Self-limiting activates are all around us. Historically, the obstacle course has been a cornerstone of military, fire service and other career choices that require physical production and performance. It imposes self-limiting qualities through its variety of barriers to forward progress. The inherent message in the obstacle course is a subtle suggestion of natural selection. Nature prizes adaptability and punishes specialization. Runners will be challenged by the climbing, and the running might challenge climbers. Those who train endurance may post slow times, while those who train speed my run out of gas. The guy who likes to press weight might not be able to lift his own bulk.

The message is that the biggest obstacle is usually you. You must not waste energy, and if you have mobility and stability problems, you will not be able to move efficiently. When multiple demands are imposed, efficiency is king. This means natural environments change and organisms that maintain some level of fundamental adaptability will thrive across the timeline. Specialization is tempting since it affords sort-term success in stable environments, but unfortunately environmental stability is never the constant. Even if you can control your environment, you will change with age,  so don’t try to cheat nature—stay adaptable, a message embodied in Pavel’s classic book, The Naked Warrior. The same year Pavel gave us his great work, I published Athletic Body in Balance, and even though we introduced different methods, we were, and still are, driven by our principles, principles of movement.

Pavel Tsatsouline, The Naked Warrior

Pavel Tsatsouline, The Naked Warrior

Please don’t misinterpret our intentions. We both realize that high demand professions require physical development and technical specialization. We simply refuse to let those entrusted to us crack their foundations while they add ornaments to the roof. This implies that although technical skill must fit the task, the physical platform supporting the skill must remain adaptable, fundamentally mobile and stable within basic movement patterns. The correct pursuit of enhanced physical capacity and technical mastery should not reduce fundamental movement pattern quality. If it does something is missing.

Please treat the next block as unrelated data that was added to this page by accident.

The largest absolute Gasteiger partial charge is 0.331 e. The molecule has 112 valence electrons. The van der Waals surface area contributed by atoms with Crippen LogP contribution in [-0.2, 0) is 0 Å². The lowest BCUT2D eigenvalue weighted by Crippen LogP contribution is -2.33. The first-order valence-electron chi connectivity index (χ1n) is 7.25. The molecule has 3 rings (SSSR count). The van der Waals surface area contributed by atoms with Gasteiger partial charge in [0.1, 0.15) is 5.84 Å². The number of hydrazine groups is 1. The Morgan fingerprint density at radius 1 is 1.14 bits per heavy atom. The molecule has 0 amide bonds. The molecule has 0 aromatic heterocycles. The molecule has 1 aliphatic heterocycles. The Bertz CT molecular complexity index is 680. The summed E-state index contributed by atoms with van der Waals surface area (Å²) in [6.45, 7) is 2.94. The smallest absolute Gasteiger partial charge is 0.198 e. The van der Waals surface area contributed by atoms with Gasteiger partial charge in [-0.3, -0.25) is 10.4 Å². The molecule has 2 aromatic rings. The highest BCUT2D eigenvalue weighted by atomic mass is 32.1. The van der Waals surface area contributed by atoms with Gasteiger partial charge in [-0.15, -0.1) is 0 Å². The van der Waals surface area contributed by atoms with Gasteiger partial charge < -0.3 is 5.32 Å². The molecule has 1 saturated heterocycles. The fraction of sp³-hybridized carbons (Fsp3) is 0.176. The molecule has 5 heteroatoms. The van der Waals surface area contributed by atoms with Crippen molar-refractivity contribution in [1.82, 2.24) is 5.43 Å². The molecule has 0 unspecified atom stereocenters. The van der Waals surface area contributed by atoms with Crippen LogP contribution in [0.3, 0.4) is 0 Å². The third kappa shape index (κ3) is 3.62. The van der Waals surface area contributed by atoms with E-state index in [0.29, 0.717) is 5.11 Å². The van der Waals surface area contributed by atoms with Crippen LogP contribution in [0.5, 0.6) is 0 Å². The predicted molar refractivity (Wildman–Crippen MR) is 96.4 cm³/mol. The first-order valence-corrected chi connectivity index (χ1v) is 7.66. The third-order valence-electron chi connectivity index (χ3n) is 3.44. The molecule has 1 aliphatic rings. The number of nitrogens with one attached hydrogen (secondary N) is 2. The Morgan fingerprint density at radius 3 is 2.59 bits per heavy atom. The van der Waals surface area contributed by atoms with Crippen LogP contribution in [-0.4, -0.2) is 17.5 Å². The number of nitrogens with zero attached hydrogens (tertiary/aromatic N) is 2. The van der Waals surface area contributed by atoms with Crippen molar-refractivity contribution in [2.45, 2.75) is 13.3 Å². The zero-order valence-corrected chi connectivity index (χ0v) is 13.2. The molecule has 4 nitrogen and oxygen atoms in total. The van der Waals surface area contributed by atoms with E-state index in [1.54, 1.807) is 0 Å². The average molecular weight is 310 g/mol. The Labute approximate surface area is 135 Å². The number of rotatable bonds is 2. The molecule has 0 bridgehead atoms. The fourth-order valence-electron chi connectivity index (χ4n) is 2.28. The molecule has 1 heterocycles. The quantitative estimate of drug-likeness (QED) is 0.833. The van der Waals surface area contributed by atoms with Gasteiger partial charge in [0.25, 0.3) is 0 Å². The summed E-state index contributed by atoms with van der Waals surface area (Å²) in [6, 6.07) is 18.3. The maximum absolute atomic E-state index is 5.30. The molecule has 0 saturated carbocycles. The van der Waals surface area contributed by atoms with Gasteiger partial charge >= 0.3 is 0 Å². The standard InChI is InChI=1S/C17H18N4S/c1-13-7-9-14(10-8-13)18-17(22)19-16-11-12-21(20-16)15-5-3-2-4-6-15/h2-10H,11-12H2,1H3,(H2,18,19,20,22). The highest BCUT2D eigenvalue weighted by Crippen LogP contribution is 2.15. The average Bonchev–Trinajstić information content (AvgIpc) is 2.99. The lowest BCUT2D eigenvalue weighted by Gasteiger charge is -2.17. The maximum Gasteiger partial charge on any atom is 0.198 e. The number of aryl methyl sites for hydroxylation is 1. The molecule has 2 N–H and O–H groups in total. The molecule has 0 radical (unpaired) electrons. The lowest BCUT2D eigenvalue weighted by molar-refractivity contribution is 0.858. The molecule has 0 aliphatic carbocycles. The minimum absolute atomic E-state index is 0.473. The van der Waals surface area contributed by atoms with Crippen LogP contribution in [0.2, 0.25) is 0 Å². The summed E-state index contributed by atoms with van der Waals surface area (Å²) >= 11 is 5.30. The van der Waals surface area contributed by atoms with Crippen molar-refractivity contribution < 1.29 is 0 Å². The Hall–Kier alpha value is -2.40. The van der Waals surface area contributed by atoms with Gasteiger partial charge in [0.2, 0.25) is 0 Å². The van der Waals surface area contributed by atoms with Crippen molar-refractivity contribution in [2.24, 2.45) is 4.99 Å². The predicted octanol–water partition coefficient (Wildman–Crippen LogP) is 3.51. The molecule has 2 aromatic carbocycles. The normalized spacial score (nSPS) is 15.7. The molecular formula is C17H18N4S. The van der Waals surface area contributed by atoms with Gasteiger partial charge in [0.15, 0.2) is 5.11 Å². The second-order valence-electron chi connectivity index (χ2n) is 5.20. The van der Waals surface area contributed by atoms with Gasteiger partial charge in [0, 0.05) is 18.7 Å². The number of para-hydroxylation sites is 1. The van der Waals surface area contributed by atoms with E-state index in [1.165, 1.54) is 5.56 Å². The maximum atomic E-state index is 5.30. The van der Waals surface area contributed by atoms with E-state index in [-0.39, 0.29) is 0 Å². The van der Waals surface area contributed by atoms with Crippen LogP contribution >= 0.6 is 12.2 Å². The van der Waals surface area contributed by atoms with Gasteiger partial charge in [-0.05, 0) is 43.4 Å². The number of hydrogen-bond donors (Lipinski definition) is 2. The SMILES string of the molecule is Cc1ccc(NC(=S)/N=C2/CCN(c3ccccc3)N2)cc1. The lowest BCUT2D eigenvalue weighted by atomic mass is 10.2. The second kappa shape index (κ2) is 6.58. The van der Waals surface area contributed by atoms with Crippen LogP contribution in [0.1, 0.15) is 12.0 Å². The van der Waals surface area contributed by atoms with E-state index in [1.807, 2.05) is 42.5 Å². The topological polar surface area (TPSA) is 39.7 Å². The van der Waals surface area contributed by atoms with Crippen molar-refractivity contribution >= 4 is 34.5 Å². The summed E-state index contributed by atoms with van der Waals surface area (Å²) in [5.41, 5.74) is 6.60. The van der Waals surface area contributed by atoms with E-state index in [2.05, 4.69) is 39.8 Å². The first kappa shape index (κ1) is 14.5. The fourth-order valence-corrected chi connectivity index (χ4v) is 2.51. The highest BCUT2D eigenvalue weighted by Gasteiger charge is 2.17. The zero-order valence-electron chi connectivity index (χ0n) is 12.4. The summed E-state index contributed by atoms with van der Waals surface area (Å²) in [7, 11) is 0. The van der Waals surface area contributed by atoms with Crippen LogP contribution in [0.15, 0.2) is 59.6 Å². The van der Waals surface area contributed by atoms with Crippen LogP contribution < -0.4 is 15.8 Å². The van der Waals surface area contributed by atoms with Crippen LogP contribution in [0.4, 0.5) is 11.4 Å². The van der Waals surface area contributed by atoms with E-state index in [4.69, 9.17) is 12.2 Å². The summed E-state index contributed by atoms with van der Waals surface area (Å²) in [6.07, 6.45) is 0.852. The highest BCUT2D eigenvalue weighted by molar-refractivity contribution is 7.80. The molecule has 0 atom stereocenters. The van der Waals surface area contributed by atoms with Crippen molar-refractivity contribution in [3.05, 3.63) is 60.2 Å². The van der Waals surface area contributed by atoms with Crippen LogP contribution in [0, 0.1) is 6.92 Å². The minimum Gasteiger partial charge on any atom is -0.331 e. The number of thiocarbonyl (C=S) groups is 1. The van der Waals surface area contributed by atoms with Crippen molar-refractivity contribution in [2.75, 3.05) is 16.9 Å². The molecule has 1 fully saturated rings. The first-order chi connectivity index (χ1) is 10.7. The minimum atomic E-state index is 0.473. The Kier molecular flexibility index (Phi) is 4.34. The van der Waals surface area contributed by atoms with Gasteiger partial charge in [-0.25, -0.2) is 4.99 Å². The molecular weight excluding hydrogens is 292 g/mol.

Unfortunately, the directive to stay adaptable has become distorted and confused. The obstacle course like the RKC requires a competent display of many physical attributes. The intention is to own all minimum requirements before you go for a max. Meet your movement minimums by owning the TGU and passing the FMS minimum requirements. Own your physical capacity by demonstrating resistance to fatigue in all your lifts. If you do these two things, your ability to adapt to new demands and learn the technical aspects of new lifts will be natural, the way it was intended.

The human signature of adaptability is unique operational platform—don’t lose it!

First move well—then move often!

The Momentum of Perspective

Momentum is the driving force behind our professional passions. It’s a force that gives us confidence and reminds us not settle for being average. At its best, it represents the quality great professionals display as they seek the truth and use its lessons to help others. At its worst, it represents unsubstantiated dogma or blind allegiance to a doctrine that does not represent a compressive approach.

Different schools of thought should inspire us. They should motivate us and they should provide us with frameworks and systems. But they should not define us. This is why we wrote Movement, Functional Movement Systems around fundamental human movement principles—not methods. Unfortunately, the dogmatic disciple of a particular discipline is obligated to resist any new information. The disciple will not look for parallel principles, but will simply notice a different methodology and resist the strange, unfamiliar or different.

The well-rounded professional is eager to embrace any method designed around fundamental principles. Methods and systems are just the tools we use to adhere to our fundamental principles. If you are in this second group, you intuitively realize your formal schooling gave you the basic skills to explore, learn and educate yourself.

My formal education in exercise and physical therapy taught me how to not hurt people, and how to be responsible. My practical education, still in progress, teaches me how to help people, and how to become wiser. My practical education improves my efficiency and effectiveness. My practical experiences create my professional confidence and momentum.